National newspapers have "pretty much agreed" to all the non-statutory elements of an independent new press regulation system, one editor said after industry talks.
The Independent's Chris Blackhurst said there had been "remarkable" unity across Fleet Street as they sought a sufficiently-tough package to see off calls for a legally-backed watchdog.
He expressed optimism over a possible deal after David Cameron told MPs he had been "encouraged" by a Downing Street summit on Tuesday where he warned editors the "clock is ticking".
The Prime Minister is reluctant to impose the statutory oversight recommended by Lord Justice Leveson's inquiry into press ethics, which was published last week.
He believes such a move could threaten free speech in future but he is opposed by Labour, the Liberal Democrats and many Tory MPs - as well as campaigners and victims of press abuse.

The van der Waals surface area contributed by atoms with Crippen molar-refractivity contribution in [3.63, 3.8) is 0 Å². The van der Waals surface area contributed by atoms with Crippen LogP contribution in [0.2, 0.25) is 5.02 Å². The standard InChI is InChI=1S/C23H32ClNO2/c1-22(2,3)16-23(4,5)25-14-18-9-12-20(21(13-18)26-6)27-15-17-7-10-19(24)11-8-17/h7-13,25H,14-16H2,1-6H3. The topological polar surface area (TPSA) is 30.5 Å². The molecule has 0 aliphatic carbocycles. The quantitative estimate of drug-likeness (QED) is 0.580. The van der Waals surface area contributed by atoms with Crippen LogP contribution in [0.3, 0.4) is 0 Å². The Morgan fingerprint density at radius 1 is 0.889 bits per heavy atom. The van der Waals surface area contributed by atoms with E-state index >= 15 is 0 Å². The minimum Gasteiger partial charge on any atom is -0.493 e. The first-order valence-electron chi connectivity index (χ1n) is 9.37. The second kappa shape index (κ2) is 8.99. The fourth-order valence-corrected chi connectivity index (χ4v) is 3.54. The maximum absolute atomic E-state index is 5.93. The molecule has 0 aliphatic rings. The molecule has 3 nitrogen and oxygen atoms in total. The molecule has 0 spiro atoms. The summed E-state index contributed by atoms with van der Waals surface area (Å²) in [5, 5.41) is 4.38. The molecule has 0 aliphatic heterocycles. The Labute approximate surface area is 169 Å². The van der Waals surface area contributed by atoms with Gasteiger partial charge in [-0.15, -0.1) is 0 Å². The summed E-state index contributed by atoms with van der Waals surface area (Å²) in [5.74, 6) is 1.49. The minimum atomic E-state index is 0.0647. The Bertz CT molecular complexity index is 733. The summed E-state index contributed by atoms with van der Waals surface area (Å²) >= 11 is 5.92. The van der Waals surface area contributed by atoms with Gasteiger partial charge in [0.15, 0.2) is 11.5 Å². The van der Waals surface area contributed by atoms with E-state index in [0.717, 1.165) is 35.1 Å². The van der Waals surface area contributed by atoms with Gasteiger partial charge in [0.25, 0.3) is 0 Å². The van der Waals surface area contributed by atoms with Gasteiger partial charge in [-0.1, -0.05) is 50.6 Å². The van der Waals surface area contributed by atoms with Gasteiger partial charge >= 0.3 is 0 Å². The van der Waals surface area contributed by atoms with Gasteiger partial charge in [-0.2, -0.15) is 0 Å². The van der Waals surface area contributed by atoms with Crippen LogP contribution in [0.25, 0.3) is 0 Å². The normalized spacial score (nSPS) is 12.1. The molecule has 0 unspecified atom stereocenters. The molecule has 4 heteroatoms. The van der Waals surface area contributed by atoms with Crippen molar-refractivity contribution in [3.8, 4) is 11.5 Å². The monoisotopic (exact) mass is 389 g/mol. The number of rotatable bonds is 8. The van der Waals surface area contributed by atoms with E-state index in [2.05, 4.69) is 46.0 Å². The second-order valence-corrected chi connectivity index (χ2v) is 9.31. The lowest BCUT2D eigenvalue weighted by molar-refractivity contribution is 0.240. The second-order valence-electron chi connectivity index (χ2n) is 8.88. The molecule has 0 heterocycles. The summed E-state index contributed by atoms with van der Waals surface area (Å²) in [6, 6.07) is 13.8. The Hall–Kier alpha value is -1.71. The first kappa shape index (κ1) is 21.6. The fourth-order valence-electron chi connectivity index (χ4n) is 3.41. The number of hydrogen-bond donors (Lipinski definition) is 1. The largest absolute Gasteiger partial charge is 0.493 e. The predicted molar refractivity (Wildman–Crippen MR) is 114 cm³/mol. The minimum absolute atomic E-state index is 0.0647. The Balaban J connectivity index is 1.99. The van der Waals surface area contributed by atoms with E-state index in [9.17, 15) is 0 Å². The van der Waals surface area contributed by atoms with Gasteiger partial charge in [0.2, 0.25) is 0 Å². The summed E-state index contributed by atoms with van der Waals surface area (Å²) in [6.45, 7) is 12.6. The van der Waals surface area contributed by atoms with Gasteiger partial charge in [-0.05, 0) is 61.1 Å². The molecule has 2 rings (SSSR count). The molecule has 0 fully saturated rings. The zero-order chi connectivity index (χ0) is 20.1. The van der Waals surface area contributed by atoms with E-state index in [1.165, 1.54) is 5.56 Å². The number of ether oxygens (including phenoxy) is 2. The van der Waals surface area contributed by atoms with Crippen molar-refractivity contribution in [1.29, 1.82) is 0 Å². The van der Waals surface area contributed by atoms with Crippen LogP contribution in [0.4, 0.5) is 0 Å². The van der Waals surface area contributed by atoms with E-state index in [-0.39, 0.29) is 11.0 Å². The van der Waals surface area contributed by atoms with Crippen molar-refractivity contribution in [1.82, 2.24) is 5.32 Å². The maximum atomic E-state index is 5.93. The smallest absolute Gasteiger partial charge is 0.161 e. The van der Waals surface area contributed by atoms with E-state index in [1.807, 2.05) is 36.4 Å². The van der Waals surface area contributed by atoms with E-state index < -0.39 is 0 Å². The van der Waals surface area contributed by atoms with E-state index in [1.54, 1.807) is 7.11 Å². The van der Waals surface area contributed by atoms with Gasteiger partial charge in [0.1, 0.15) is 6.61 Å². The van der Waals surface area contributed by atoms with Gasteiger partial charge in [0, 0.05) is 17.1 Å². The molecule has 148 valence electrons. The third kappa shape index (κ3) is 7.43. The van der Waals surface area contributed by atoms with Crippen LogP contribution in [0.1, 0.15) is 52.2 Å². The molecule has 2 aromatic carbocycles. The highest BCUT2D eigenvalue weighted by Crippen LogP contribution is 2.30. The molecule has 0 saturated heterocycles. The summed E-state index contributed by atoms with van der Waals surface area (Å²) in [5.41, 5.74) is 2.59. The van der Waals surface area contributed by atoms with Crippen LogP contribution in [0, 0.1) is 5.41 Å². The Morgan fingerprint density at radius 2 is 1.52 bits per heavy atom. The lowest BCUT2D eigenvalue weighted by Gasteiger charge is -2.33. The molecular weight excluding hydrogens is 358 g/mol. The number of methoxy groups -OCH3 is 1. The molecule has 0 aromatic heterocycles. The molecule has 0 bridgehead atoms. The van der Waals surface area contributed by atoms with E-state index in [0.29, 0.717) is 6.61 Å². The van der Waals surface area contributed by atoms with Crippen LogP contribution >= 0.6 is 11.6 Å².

Mr Blackhurst told BBC Radio4's Media Show the meeting went through the Leveson proposals point by point "and pretty much agreed to them all". There were still "one or two grey areas", he said, notably over the practical operation of a proposed arbitration system and a non-statutory "verifier" proposed by ministers.
But there was general agreement that the new body should have the powers proposed by Leveson, such as the ability to impose fines of up to £1 million, launch its own investigations and dictate the size and prominence of apologies.
Mr Blackhurst said they supported in principle suggestions put forward at the summit by Cabinet Office Minister Oliver Letwin for a non-statutory oversight body but that the details remained "incredibly vague".
"Him and his bright boys and girls across Whitehall have identified a body, an office, that might oversee us. We don't know who it is. It is incredibly vague. We are really in the dark," he said.
The Hacked Off campaign group said any such solution would create "an entity with little authority invented by the Prime Minister and approved by the press".